For new followers, Leora (Goff) Wilson was my grandmother. She’s the dark-haired girl in the back row, the oldest in the family, born in 1890. She is the heroine in both Leora’s Dexter Stories: The Depression Years of the Great Depression and Leora’s Letters: The Story of Love and Loss for an Iowa Family During World War II.
I’m working on Leora’s Early Years, which includes stories about her siblings. Some also have roles in the Depression era stories.
Here’s a photo of the family taken July 4, 1907, Audubon, Iowa.
By 1911, when he bought a farm at Wichita, Iowa, Sherd Goff would not allow his older children to go to high school.
The three oldest sons–Merl, Wayne, and Jennings (born in 1892, 1893, and 1896)–were farming when drafted in WWI.
While their sons were still in France, Sherd and Laura bought a Victorian house in the county seat town of Guthrie Center. I know very little about Rolla (born in 1898), the middle Goff son. The photo below is from WWII.
The three youngest sons were allowed to attend high school–Willis, Perry, and Clarence.
Perry dropped out as a sophomore, shortly after he had an appendicitis attack. He also worked late at Cronk’s Cafe and it was hard for him to get up in the morning, so his dad kicked him out of the house–not an uncommon occurrence in this household.
Their Only High School Graduates
Willis was 21 when he finally graduated! But when they lived on the farm, his father had only allowed him to go to school in the winter.
Clarence–the seventh son as my grandmother pointed out–was just 17 and the youngest in his class when he became their valedictorian. He was awarded a scholarship but they decided he was too young to take advantage of it, so Willis used it and studied chemistry at the University of Iowa.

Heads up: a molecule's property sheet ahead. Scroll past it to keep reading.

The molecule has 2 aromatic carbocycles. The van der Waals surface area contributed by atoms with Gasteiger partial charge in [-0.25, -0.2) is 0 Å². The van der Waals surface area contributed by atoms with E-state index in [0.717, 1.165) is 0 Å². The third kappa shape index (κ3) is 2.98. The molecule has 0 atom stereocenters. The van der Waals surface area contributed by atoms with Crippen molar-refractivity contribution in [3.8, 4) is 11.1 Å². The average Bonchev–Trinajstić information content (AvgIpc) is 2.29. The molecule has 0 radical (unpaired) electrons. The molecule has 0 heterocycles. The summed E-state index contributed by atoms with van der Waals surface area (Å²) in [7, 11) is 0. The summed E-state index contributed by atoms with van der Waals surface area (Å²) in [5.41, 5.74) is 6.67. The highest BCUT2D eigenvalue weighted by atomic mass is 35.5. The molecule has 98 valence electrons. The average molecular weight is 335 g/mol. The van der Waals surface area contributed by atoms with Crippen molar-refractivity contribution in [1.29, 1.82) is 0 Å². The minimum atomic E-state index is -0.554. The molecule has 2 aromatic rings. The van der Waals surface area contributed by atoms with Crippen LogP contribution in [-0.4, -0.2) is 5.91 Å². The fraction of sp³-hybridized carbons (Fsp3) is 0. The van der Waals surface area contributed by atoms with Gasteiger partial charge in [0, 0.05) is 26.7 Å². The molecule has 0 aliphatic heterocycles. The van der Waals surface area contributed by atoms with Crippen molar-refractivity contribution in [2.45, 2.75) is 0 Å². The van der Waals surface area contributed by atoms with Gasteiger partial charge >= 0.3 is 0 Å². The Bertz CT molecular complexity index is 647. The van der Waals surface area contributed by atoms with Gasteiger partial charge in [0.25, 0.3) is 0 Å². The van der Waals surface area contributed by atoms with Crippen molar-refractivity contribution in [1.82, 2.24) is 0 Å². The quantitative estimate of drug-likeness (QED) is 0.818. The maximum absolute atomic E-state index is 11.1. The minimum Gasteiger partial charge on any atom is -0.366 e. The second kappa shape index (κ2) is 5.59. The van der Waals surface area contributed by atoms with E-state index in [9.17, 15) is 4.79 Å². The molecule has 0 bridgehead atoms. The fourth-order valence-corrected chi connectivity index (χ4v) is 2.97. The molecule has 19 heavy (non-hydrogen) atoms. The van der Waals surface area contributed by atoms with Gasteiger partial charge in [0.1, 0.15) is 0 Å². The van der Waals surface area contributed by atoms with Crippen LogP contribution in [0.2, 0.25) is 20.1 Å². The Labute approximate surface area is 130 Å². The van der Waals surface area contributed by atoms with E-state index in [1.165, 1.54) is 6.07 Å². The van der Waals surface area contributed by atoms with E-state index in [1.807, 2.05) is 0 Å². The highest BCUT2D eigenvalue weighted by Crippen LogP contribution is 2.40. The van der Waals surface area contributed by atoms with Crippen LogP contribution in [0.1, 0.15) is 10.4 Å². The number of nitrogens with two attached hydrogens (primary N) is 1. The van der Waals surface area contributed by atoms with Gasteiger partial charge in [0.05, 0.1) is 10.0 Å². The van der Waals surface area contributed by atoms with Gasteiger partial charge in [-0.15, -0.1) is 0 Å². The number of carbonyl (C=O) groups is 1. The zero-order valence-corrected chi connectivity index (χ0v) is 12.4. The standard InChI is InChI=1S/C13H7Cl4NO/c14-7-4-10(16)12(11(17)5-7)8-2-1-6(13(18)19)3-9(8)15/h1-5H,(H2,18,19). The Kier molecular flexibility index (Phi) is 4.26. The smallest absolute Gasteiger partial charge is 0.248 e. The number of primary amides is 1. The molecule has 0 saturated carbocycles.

Having that high school education was a big benefit to these two brothers. They were the most successful ones out of a family of ten. Willis went into cosmetics in Southern California.
After riding the rails for a while, Clarence (C.Z.) eventually became owner of a heating and cooling company (Timpkin) in Omaha, and was really able to see the extended family through the Depression.
When their father died in 1930, C.Z. bought a house so that Laura, Jennings (a widower) and his children, and oldest brother Merl could move to Omaha. He also provided jobs to Jennings and Merl, and regularly helped out his sister’s growing family during those bleak years.
These Goff brothers were my mother’s uncles, who visited their mother and oldest sister (my Grandma Leora) regularly at Guthrie Center, Iowa.
Perry and Rolla were the only two I don’t remember. They never married, but arranged to have their remains sent home from the east coast for my grandmother to bury.
Merl seemed to love arguing about politics. Wayne and Willis were the most outgoing to young great nieces.
J.B., Rolla, and Perry died in their seventies. C.Z. lived to be 84. (Rolla and Perry are buried at Guthrie Center.)
Three brothers lived into their nineties–Wayne to 93, Merl to 94, and Willis to 99.